After my Gungor-inspired post about the right time for sexual initiation I was surprised to see how many of my friends were ready to discuss this topic. Who knew all it takes to have so many fascinating sex talks was a (quite personal at times) blog post! If only I had known this years ago…
Anyway, an interesting though occurred to me during these conversations: my non-dogmatic answer of “take as much time as you need” can be misunderstood as “the later the better”. Hell, I even used the word “postpone” in the title!
What I meant can be put in just three words: you do you. No one in the world knows better when you’re ready to start having sex than yourself (I will contradict this statement in the next post, don’t worry…), be it your parent (…we’ll get to that), partner or authority (including religious) – no, only you can know that. That’s what I wanted to convey in my previous post, but somehow I only focused on the “later” side of the argument. If you’re not ready, take as much time as you need, even if it’s longer that everyone around you says you should. Really, I only recognized while writing that even the wedding night might be too soon for some (and that it’s OK). No pressure from your surroundings in that matter is acceptable. You do you.
I fear though that focusing on the “later” part might have sounded as if I’m advocating abstinence for as long as possible and even judge those who feel ready earlier. This post comes partly from me wanting to underline that it most definitely is not so.
While I myself started way too early (at age of not quite 17), it was only too early for me. For my own good. I was just too immature (and, let’s be honest, horny) to realize that. But, funny story, that was with someone even younger than me who was also already pretty sexually active and experienced. She started at an even earlier age, but at the same time was very mature for her years. I don’t know if mature enough to start having sex when she did – that’s not for me to judge – but I’m pretty sure her early introduction didn’t screw her up as much as mine has me.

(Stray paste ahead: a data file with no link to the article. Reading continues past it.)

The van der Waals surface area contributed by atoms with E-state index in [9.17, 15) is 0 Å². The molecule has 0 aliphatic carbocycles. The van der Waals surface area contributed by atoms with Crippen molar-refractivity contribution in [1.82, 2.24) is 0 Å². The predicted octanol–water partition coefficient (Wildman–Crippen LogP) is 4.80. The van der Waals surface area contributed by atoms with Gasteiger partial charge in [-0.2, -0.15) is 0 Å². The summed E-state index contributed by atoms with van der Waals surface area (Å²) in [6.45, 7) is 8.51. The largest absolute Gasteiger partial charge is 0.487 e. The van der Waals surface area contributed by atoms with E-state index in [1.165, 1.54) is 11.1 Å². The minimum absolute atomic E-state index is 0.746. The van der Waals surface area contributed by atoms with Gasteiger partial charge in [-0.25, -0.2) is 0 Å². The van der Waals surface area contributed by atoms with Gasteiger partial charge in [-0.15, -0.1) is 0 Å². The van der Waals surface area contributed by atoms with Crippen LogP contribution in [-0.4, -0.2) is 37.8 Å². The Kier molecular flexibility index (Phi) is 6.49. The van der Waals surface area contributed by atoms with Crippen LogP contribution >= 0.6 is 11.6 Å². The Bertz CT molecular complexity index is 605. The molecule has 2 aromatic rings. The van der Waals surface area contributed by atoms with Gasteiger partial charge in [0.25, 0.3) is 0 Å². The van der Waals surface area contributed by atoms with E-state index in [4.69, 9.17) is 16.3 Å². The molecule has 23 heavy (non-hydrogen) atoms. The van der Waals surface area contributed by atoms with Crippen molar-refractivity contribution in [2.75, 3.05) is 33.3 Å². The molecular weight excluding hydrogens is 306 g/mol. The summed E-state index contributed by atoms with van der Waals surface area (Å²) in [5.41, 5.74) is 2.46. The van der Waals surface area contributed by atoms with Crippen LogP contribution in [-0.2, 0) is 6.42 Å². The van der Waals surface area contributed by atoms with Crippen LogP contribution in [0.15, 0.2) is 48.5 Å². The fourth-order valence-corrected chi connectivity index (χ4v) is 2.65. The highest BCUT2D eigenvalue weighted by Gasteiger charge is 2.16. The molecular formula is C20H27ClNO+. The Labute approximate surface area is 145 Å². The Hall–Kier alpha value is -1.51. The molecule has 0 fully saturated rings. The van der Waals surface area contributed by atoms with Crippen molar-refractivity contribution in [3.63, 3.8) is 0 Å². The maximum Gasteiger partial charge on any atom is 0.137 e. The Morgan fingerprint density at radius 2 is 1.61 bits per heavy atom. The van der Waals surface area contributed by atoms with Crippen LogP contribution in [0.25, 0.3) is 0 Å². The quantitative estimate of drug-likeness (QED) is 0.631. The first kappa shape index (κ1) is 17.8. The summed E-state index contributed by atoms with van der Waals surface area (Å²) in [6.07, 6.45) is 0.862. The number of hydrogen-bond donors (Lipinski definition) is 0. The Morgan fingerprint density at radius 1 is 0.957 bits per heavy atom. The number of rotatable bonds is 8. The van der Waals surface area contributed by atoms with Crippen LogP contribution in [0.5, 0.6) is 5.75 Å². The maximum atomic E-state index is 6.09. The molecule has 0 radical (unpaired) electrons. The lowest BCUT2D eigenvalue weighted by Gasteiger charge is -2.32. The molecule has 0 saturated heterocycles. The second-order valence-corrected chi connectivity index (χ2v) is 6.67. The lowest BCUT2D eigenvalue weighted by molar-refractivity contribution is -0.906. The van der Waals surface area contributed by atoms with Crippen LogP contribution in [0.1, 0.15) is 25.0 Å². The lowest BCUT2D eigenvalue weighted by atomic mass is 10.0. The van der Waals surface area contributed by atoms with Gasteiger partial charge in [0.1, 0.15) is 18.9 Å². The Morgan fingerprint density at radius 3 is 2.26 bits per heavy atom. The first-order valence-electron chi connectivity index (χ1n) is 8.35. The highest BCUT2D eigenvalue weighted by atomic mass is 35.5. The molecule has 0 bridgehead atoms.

So, here you have it: if you feel ready at an earlier age – and I mean ready in the definition I gave in the previous post: mature enough to neither hurt someone or get hurt (or, as one of my interlocutors put it, when you’re ready to take responsibility for the consequences) – then say it with me: you do you.
Yet the sex talks also made me aware that sometimes it makes sense not to wait too long. That’s because of various medical or psychological conditions that may either remain undiscovered until very late or even develop during the time of abstinence. Maybe even be caused by it. I knew of some, but really had no idea how common they are (like vaginismus, for example). No one really knows that though – women least of all, and this affects them the most – as the research is scarce, as is of the whole topic of women’s sexuality (thankfully there are initiatives like OMG Yes which try to fill this gap and defeat the taboos). The reason for this lack of general knowledge is clear if you realize how even learning yourself, your own body, pleasure and desires is frowned upon by our religion-ridden culture, even though there is absolutely no non-dogmatic reason (especially for women, as for guys they can always cite some “waste of resources” bullshit). This is yet another taboo our civilization needs to break, so, I guess, go ahead and you do you?
It seems reasonable for me – and take this with a grain of salt, as I’m neither a woman nor a psychologist, or a doctor of any kind for that matter – the longer sexual initiation is postponed and the less you know about yourself, the harder it may get when it happens. Specific upbringing, peer pressure, contradicting cultural expectations (eg. trying to find balance between being perceived as a “prude” and a “slut”), unrealistic body image pushed by media (including porn industry), the whole Pandora’s box of sexual trauma, other reasons I didn’t even think of – they can all add up with time and cause sex when it happens to be unpleasant, painful, damaging even. Add to it a pinch of common yet dreadful experiences with terribly bedside-mannered doctors (it’s unbelievable how disastrous a rude, inconsiderate or even straight up gaslighting gynecologist can be to a young and fragile patient) and a tablespoon of religion (which is a big deal in my country) and you have an explosive mix of anguish born of shame and suppression.
This is why sex education is so important. This is why the taboos around women’s sexuality must be torn down. For the sake of all men, women and children of current and coming generations. For the sake of my own daughter, who already starts to ask questions which I don’t want to answer with lies and omission. I want her to have a safe, happy and satisfying sex life when she’s decides she’s ready for it.
And while we’re on that – didn’t I promise to contradict some statements? Seeing as this post is long enough on its own, I’m gonna have to save that for yet another one. This might actually turn out alright for this blog, seeing as this topics sends some traffic my way 🙂
PS. I realized I used the words “children”, “sex” and “traffic” in one post, so – hello there, all the FBIs of the world! How are you doing?